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Cancer Drug Improves Outcomes in Severe COVID-19 Infection

In the race to find effective treatments for patients with severe cases of COVID-19 infection, researchers are not only evaluating new experimental agents and treatments but are also looking at re-purposing drugs already on the market. According to, there are currently 1211 studies in various stages, evaluating the efficacy of potential products. One drug creating considerable buzz is a cancer therapy, and early results in a small patient cohort suggest that it may improve outcomes.

Acalabrutinib, sold under the brand name Calquence and manufactured by AstraZeneca, has received approval by the US Food and Drug Administration (FDA) to treat adult patients with chronic lymphocytic leukemia (CLL) or small lymphocytic lymphoma (SLL).  A selective bruton tyrosine kinase (BTK) inhibitor, it appeared to improve oxygenation and reduce measures of inflammation among patients with severe COVID-19 who were receiving supplemental oxygen or were on mechanical ventilation.

Conducted by researchers from the Lymphoid Malignancies Branch of the National Cancer Institute (NCI), the National Institute of Allergy and Infectious Diseases (NIAID), Walter Reed National Military Medical Center, and four other US hospitals, the study included 19 patients were hospitalized with severe COVID-19 infection. All patients displayed evidence of hypoxemia with oxygen saturation levels of 94% or less, and inflammation that was defined as a C-reactive protein level of less than 10 mg/dL, and/or ferritin greater than 500 ng/dL, and/or lymphopenia.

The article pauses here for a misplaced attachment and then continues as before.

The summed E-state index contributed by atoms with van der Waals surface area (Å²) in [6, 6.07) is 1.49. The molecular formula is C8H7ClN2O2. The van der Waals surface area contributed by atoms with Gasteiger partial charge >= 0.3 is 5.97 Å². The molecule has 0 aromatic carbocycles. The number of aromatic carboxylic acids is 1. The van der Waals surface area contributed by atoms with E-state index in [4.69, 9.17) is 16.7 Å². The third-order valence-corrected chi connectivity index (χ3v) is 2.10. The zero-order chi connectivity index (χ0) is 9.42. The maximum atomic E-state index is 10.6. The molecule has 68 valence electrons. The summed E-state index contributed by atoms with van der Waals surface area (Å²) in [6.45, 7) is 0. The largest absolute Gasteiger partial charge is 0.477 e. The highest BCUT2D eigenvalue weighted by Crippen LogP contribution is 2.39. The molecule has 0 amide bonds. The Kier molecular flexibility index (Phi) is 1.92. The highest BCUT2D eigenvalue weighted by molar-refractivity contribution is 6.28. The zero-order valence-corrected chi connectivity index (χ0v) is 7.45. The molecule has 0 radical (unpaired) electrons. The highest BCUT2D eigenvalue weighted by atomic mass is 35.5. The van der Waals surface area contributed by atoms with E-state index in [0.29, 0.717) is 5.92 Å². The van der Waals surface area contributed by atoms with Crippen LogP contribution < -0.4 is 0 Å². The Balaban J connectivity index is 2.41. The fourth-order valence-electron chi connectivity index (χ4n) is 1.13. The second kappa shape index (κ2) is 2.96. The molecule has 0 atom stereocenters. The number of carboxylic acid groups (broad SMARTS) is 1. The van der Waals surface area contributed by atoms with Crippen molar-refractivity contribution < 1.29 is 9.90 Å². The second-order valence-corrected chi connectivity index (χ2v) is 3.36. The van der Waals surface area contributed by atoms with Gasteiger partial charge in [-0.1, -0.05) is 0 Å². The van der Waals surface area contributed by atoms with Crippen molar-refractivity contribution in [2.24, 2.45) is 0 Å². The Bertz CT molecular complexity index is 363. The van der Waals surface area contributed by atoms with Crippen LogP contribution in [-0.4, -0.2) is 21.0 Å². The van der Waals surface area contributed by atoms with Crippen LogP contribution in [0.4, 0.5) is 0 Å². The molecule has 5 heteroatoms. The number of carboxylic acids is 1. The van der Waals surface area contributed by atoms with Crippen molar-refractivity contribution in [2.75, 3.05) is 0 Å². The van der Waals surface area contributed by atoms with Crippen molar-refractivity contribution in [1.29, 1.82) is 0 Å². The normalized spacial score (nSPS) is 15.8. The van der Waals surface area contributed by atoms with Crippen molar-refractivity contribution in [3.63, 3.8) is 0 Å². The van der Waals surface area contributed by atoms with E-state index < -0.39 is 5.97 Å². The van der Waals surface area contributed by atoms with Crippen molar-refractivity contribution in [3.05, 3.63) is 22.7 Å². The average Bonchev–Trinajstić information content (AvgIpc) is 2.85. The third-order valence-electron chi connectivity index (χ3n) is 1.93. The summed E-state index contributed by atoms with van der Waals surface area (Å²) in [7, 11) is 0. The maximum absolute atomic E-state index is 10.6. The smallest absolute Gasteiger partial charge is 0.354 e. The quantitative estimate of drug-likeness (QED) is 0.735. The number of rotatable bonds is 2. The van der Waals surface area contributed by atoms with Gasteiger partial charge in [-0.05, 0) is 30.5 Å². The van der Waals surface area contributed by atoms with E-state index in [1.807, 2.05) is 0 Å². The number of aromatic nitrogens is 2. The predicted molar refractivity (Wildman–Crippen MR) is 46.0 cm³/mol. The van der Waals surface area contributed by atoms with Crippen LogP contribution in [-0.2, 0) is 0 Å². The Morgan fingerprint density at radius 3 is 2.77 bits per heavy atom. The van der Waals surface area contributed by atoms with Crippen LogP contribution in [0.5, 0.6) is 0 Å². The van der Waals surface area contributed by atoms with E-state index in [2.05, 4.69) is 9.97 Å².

Within this cohort, 11 patients had been receiving supplemental oxygen for an average of 2 days and eight others had been on ventilators for a median of 1.5 days. Patients received a 10-14 day course of acalabrutinib, and during this time period, oxygenation improved in most of the cohort. Improvement was frequently observed within 1-3 days, with minimal toxicity. Measures of inflammation also normalized rapidly in the majority of patients, as did lymphopenia. Overall, 8/11 (72.7%) patients who had been receiving supplemental oxygen were discharged on room air, and 4/8 (50%) patients in the mechanical ventilation group had been successfully extubated. In addition, 2/8 (25%) of the ventilation group went home on room air. None of the patients who were able to discontinue oxygen and be discharged on room air had a recurrence, suggesting that a short course of acalabrutinib was sufficient to mitigate the virus.

The results of this study “highlights the potential benefit of BTK inhibition and has led to a confirmatory international prospective randomized controlled clinical trial,” the researchers concluded.

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